Wednesday, December 13, 2006

Emails (Part 2)

In my previous post I talked about the new communication world existing on the internet. Today I'd like to concentrate on Email and the way people use it.

In my line of work communication by email is essential and frequent. I always hear about people saying that they have hundreds of emails to get through. I say "Hundreds? How do you get so many?!"

They say "Well, most of that is spam."

I get plenty of spam at home, but manage to avoid a lot of it at work. I know a number of emails that come in aren't really emails to worry about. Someone might email me asking me to do something. So I do it, and email them saying "The job is done." Then they email me back saying "Thanks!" I don't have to worry about that email. It takes less than a second to read, then it gets deleted.

But I've noticed a trend in email communication that leads to my hypothesis about why people have so much darned email and I have such little. It's this:

People don't read their emails!

Allow me to explain how this leads to more emails.

I email person A with three questions, 1, 2, and 3. Two days later I receive a reply from A with an answer to question 1, and if I'm lucky, a half-answer to question 2. The half-answer is the sort of answer that shows that A didn't really read question 2, so they don't know what's really being asked. They see a couple of words, assume they know what's being asked, and answer that question. Then they leave question 3 completely ignored.

Then I get the email back. I read it and am satisfied with answer 1, confuzzeled by answer 2, and frustrated by the lack of answer 3.

So then I have to email them back clarifying q 2, and re-asking q 3. Then they reply with the answer to q 2. Q 3 is again ignored. At this point I feel like if I email them again with q 3 I'm just bothering them. After all, they already had two chances to answer q 3, but chose to ignore it. Maybe they had a reason to ignore them. It would be nice if they just said something like "I'm sorry, but I don't know the answer to q 3 at this time."

But its happened often enough, socially, in school, in most of the places I've worked that I think it's not just a small group of people who don't do well with email. The problem seems to be pretty wide spread.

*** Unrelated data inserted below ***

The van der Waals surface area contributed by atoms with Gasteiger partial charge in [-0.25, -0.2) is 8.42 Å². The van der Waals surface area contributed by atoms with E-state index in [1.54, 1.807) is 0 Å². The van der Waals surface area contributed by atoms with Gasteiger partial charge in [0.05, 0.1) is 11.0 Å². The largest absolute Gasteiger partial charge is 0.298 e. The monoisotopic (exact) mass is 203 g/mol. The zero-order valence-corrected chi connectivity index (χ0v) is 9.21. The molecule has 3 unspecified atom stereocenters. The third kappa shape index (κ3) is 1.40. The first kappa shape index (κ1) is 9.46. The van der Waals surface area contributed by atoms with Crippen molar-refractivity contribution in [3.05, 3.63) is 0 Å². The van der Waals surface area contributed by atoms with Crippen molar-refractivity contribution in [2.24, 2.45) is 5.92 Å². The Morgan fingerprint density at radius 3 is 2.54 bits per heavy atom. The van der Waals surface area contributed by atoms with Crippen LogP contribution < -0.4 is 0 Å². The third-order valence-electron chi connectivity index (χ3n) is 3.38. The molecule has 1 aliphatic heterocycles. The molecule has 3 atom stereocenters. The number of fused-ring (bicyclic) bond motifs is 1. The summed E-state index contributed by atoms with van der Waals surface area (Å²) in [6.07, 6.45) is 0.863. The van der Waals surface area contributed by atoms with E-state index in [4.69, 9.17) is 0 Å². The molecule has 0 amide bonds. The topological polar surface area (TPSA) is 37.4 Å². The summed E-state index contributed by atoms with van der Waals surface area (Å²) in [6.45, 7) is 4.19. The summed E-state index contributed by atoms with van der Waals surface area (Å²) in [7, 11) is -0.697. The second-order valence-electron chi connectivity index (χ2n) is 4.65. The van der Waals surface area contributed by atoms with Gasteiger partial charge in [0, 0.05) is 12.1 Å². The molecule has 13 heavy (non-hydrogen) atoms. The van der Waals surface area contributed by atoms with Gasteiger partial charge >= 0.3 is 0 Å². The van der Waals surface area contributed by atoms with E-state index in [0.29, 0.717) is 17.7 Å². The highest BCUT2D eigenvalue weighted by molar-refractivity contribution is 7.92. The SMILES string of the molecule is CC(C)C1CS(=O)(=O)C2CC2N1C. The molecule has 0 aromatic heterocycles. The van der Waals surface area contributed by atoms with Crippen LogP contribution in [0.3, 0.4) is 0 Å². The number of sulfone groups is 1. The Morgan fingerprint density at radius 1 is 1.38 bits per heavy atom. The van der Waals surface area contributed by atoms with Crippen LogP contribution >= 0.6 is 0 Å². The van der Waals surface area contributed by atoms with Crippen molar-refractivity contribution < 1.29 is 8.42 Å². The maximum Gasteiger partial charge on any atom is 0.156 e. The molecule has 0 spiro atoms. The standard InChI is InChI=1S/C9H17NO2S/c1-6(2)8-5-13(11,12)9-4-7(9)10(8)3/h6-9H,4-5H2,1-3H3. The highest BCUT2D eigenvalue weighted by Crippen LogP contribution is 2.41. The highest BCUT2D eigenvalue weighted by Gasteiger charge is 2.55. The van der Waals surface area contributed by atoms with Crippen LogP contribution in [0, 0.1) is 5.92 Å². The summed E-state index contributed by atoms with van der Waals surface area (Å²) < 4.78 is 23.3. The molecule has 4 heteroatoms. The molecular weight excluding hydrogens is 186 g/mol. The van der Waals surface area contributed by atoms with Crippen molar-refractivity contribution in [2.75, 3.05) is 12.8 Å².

I've also found that if there's any explanations that go with my emails that increases the odds of the recipient being confused. Example:

Take Joe, an imaginary software development group leader. This means he was probably once a computer programmer. As a computer programmer, it should go without saying he knows what "Windows" means, what "departmental software" is, what an "upgrade" is, etc. I shouldn't have to explain any technical terms to him. I should just say who I am, what I'm doing, what I want, and what I want from him.

My email to Joe:
"Hello Joe,

I'm working on the team that's upgrading the department's computers. Soon you'll be receiving a new computer with the latest version of Windows on it. Before we do that, we'll need to know what departmental software you require installed on your computer, as well as make backups of your 'My Documents' folder, as well as any other data you need transfered to your new computer.

Would you please provide me with a list of departmental software you need installed on your computer.

Also, would you please tell me how much storage space your My Documents folder uses?



A week later, Joe's reply:
"Hello Andrew,

I don't know why you want to wash my windows. I don't even have windows. I work in a cubicle in the middle of the floor. The nearest window to me is three rows over, and it just faces a brick wall. I don't even have a door, just an opening where the cubicle walls don't touch.

Hope this helps.

-=Joe, project leader in software development"

This bothers me on three counts:

  1. Now I have to write back, disguising my derision trying not to call Joe an idiot, or an illiterate. (Incidentally, Joe is the 17th person to write back with just as stupid a reply.)

  2. As a student I can't help but think "Why am I still a student, and how did this guy get to where he is?!" If that's the kind of knowledge and reading comprehension that gets someone to be a project leader in software development, then with my skills I should be taking over for Bill Gates when he leaves Microsoft. But I'm stuck as a student, making student wages, doing student work.

  3. He ignored my second question.

Of course, this means I have to write an email to Joe again, this time explaining in great detail everything he should know. I'll have to re-ask the second question, which will be ignored, so I'll have to ask again.

Now, it's reasonable to assume Joe handles most of his emails like this. So lots of people have to do what I now have to do with Joe. I have to write a total of three emails, when one should have sufficed. If Joe has a team of five people, and one supervisor, that's six more people he has to communicate with. In a given time period each of those people has to send him an email with two questions each, and he goes through the same process with each of them as he does with me. Where seven emails (including mine) should have been enough, 21 are actually required.

Joe now complains, along with his underlings and his supervisor, that he has too much darned email. He also might say "Since I get so many emails everyday I don't have time to read each word in every single email!" Yet, if he did read his emails all the way through, allowing for proper comprehension he could cut down his email load by a factor of three. That reduction would save more time than it would cost to read each email.

That's my theory.

Do you get a lot of emails every day? Are you reading all of each (non-spam) email, or are you just getting the gist of it? (Or more accurately, do you just think you're getting the gist of it?)

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